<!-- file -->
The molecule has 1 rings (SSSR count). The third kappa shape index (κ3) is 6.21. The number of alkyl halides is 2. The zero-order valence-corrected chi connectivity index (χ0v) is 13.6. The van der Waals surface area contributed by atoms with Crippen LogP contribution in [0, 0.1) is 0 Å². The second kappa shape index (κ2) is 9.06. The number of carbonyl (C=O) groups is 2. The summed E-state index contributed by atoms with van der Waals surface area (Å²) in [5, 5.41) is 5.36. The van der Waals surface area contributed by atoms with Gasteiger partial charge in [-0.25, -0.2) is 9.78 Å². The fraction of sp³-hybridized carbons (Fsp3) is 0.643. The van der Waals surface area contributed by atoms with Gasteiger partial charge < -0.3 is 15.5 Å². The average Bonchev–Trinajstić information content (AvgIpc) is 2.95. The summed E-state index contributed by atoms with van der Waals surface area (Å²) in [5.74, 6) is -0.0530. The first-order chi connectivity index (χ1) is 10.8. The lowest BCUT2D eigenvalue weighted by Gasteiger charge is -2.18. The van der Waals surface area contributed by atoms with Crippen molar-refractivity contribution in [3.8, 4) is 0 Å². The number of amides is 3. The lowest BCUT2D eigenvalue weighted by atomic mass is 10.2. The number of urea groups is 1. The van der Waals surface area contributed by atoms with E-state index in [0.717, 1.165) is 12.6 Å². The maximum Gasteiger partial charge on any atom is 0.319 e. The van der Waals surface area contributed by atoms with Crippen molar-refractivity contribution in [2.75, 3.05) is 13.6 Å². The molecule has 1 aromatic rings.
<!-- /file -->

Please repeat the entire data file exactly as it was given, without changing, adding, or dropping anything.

The molecule has 1 rings (SSSR count). The third kappa shape index (κ3) is 6.21. The number of alkyl halides is 2. The zero-order valence-corrected chi connectivity index (χ0v) is 13.6. The van der Waals surface area contributed by atoms with Crippen LogP contribution in [0, 0.1) is 0 Å². The second kappa shape index (κ2) is 9.06. The number of carbonyl (C=O) groups is 2. The summed E-state index contributed by atoms with van der Waals surface area (Å²) in [5, 5.41) is 5.36. The van der Waals surface area contributed by atoms with Gasteiger partial charge in [-0.25, -0.2) is 9.78 Å². The fraction of sp³-hybridized carbons (Fsp3) is 0.643. The van der Waals surface area contributed by atoms with Gasteiger partial charge < -0.3 is 15.5 Å². The average Bonchev–Trinajstić information content (AvgIpc) is 2.95. The summed E-state index contributed by atoms with van der Waals surface area (Å²) in [5.74, 6) is -0.0530. The first-order chi connectivity index (χ1) is 10.8. The lowest BCUT2D eigenvalue weighted by Gasteiger charge is -2.18. The van der Waals surface area contributed by atoms with Crippen molar-refractivity contribution in [3.8, 4) is 0 Å². The number of amides is 3. The lowest BCUT2D eigenvalue weighted by atomic mass is 10.2. The number of urea groups is 1. The van der Waals surface area contributed by atoms with E-state index in [0.717, 1.165) is 12.6 Å². The maximum Gasteiger partial charge on any atom is 0.319 e. The van der Waals surface area contributed by atoms with Crippen molar-refractivity contribution in [2.75, 3.05) is 13.6 Å². The molecule has 1 aromatic rings.